On December 20, 2017, just as bitcoin was hitting the peak of the 2017 bubble, Swisher casually mentioned her bitcoins on a Recode Decode podcast — which she also hosts — with The Verge’s Casey Newton and Spark Capital General Partner Megan Quinn. Newton pointed out the Vox Media ethics policy didn’t allow journalists to hold cryptos. Swisher just shrugged it off and continued. [Recode/Decode – 43:13; transcript]

In a February 2021 tweet, Swisher admitted to owning 10 bitcoins — with a face value at the time, and again now, of about $300,000: “Whatever. I own 10 Bitcoin from a brick ago from when I was doing a story when it first started, so don’t lecture me.” [Tweet, archive]

Swisher said she forgot where she put her bitcoins — maybe in a box in a storage unit? “I have no idea if I threw it out or not.” [Tweet, archive]

We all know how easy it is to misplace $300,000. Who even keeps track of change that small?

The New York Times has a rule against writing about your own asset holdings. This hasn’t stopped Swisher from writing about bitcoin and other crypto assets in the paper, with no disclosure. [NYT editorial standards]

Scott Galloway is a professor of marketing and a long-time startup guy, who writes about investment and startups. David Gerard quoted Galloway in his book “Libra Shrugged.” Galloway has skewered crypto before and thinks Robinhood is exploitative trash.

Galloway said on Twitter that he “felt awkward” reading something with crypto and IRA in the same sentence. But not awkward enough not to take the money.

What is iTrust?

Irvine, California-based iTrust Capital wants people to invest their retirement funds in all manner of bottom-of-the-barrel shitcoins.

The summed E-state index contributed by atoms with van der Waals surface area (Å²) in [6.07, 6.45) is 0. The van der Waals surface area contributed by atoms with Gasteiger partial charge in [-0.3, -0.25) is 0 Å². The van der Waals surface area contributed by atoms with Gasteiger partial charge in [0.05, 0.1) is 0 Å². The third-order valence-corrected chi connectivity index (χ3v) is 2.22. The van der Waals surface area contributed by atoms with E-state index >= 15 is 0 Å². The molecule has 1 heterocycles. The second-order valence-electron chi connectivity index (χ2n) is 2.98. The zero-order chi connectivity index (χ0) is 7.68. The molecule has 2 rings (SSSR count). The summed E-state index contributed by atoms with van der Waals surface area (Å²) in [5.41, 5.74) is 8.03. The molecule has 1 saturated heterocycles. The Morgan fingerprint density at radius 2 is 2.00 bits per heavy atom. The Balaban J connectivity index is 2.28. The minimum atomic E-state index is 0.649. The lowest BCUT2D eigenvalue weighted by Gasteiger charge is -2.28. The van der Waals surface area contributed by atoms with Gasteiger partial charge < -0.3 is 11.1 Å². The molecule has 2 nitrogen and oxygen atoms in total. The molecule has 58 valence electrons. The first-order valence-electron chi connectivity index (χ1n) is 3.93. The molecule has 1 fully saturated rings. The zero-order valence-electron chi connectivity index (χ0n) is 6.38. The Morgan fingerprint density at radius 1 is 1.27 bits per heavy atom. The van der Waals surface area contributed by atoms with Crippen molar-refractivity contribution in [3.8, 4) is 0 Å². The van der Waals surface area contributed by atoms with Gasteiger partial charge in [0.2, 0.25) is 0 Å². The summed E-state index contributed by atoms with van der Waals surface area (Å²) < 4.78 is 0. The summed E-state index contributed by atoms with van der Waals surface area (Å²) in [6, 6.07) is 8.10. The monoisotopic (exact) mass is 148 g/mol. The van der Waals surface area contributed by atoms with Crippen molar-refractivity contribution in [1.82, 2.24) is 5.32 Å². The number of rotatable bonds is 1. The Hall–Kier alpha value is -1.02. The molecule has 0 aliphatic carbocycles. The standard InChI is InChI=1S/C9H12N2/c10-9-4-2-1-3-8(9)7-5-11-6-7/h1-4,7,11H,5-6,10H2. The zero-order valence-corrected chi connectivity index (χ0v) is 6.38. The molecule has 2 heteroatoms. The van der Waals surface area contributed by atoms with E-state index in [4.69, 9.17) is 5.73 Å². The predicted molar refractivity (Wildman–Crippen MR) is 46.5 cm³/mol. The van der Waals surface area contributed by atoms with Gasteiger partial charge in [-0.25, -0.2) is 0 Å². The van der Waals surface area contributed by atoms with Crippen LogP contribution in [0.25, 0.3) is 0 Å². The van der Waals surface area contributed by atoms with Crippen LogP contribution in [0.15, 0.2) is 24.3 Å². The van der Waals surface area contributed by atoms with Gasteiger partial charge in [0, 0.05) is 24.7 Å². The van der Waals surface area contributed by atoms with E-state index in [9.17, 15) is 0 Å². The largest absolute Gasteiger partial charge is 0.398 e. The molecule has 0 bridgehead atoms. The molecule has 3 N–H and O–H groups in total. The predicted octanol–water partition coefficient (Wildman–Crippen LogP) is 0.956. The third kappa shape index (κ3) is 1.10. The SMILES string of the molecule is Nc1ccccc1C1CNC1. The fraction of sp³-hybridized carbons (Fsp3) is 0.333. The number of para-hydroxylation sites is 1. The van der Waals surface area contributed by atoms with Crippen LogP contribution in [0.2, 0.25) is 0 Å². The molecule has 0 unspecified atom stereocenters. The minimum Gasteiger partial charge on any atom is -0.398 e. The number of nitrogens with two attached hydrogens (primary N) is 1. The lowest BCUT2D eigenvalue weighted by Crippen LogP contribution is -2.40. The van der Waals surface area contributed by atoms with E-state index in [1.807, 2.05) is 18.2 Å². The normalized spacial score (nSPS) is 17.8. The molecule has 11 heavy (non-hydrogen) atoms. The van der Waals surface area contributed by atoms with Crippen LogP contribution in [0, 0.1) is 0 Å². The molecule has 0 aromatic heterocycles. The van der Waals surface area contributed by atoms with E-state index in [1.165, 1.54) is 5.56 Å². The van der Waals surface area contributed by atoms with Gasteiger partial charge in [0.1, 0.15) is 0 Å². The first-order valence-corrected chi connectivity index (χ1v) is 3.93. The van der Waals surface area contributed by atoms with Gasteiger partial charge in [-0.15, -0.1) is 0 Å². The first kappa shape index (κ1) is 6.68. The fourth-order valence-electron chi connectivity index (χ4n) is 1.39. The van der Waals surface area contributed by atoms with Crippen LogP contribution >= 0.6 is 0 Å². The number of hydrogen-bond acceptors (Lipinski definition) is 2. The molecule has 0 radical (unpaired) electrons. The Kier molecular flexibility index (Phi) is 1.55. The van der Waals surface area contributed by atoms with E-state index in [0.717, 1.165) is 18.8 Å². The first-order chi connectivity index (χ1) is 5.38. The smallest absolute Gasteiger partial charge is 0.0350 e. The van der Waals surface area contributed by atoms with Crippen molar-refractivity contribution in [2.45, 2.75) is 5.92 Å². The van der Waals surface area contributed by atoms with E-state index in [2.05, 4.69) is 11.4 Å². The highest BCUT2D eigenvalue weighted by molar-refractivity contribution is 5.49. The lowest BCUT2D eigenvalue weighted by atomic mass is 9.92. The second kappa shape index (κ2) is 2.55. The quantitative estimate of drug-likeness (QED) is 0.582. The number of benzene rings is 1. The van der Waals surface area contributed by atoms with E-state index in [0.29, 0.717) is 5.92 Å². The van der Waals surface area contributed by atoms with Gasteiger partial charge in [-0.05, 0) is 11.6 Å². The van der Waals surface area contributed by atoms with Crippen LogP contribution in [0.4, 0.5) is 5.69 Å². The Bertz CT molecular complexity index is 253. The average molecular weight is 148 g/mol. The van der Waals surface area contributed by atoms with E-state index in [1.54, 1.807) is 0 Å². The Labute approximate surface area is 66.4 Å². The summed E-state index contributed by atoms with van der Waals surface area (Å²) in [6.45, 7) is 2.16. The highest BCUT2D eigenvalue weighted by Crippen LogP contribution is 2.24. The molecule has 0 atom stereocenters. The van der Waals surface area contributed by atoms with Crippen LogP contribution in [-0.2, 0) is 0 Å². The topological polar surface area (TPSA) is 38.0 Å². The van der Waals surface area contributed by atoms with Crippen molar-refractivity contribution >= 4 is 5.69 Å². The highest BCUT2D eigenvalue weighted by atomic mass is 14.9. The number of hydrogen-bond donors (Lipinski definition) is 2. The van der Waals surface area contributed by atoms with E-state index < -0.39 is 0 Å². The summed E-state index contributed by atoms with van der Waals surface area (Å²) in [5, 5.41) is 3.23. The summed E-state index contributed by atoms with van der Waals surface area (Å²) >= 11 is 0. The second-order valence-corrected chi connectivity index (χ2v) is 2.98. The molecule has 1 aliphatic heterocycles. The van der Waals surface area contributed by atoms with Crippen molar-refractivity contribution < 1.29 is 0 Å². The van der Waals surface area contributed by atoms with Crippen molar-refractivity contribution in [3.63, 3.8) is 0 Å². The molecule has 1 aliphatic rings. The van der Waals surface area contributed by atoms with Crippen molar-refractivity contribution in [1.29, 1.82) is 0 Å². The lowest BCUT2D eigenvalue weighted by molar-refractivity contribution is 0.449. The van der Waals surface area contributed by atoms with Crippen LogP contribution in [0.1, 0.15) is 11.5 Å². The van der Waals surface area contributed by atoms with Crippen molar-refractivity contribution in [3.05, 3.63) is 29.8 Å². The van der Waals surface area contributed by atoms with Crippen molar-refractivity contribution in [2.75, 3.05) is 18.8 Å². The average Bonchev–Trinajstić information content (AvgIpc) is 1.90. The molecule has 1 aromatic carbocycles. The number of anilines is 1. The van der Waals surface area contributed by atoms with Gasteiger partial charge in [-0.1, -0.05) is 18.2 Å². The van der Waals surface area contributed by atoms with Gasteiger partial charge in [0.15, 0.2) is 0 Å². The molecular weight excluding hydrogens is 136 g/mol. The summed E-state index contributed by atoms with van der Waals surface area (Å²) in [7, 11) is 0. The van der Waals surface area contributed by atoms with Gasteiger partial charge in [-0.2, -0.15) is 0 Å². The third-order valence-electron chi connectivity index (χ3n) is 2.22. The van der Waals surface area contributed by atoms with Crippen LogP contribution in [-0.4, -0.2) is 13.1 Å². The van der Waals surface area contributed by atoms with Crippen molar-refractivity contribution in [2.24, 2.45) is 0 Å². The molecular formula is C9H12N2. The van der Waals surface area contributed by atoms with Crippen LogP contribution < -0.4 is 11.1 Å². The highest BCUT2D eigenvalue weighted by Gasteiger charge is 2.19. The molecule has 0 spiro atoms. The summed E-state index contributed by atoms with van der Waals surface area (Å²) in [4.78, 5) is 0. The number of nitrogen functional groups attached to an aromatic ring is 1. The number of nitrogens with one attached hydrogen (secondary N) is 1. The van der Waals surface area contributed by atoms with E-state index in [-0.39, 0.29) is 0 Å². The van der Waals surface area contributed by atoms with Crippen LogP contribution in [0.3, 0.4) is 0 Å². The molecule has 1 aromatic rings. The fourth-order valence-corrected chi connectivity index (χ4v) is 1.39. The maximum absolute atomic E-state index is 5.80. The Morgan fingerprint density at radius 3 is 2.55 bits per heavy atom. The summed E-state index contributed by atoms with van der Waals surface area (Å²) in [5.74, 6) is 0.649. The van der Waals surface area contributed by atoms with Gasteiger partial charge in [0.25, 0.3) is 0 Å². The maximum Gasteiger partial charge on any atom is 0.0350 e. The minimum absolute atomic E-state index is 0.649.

iTrust’s favored market is crypto investors who don’t want to pay a ton of capital gains tax on their holdings. [Traders Magazine]

The very first crypto that iTrust list on their website is AXS, the native token of the blockchain game Axie Infinity. North Korean hackers recently stole $600 million in ETH from the platform. Axie has yet to compensate users for their losses. The AXS token itself has gone through the floor.

​​iTrust Capital has raised $128 million in funding over four rounds. Left Lane Capital and Ledger Prime are the most recent investors. [Crunchbase]

The firm is doing business as M2 Trust, a charted trust company in Denver, Colorado. They are fiduciaries, but they hide behind iTrust’s brand and disclaim responsibility as a broker. It’s shady of them to be promoting cryptocurrency as fiduciaries. 

iTrust says on its website it will store your retirement funds at Coinbase Custody, who notified the SEC recently that they will ransack your retirement if the company runs out of money. Coinbase treats Coinbase Custody just like trading funds — not like someone else’s separate money. [Bloomberg]

Why putting your retirement money into crypto is bad

The Department of Labor has told fiduciaries that putting cryptos into 401(k) risked their licenses in March. This isn’t a 401(k), though, so the DoL doesn’t have a say in it. IRAs are personal, and it’s a lot easier to put any old crap into them, making them perfect targets for crypto. 

The SEC has also warned investors about the dangers of putting money in cryptocurrencies. 

As I wrote earlier, crypto-asset manager Grayscale has been telling investors to buy shares of GBTC, advertising the fund as a way to get exposure to bitcoin without having to buy bitcoin.

Many investors bought GBTC for their IRAs in 2020, because they trusted in GBTC’s television advertising. GBTC is currently trading at 30% below the face value of the bitcoins it’s supposed to represent. Quite a few of these investors have written to the SEC, begging them to make GBTC into a bitcoin ETF — so their retirement won’t be underwater. [SEC Comments]

Galloway and Swisher are encouraging investors to take huge risks with their future. This is shamelessly irresponsible. Galloway in particular should know better.

Additional reporting from David Gerard

If you enjoyed this story, become a patron! My Patreon account is here; David’s is here.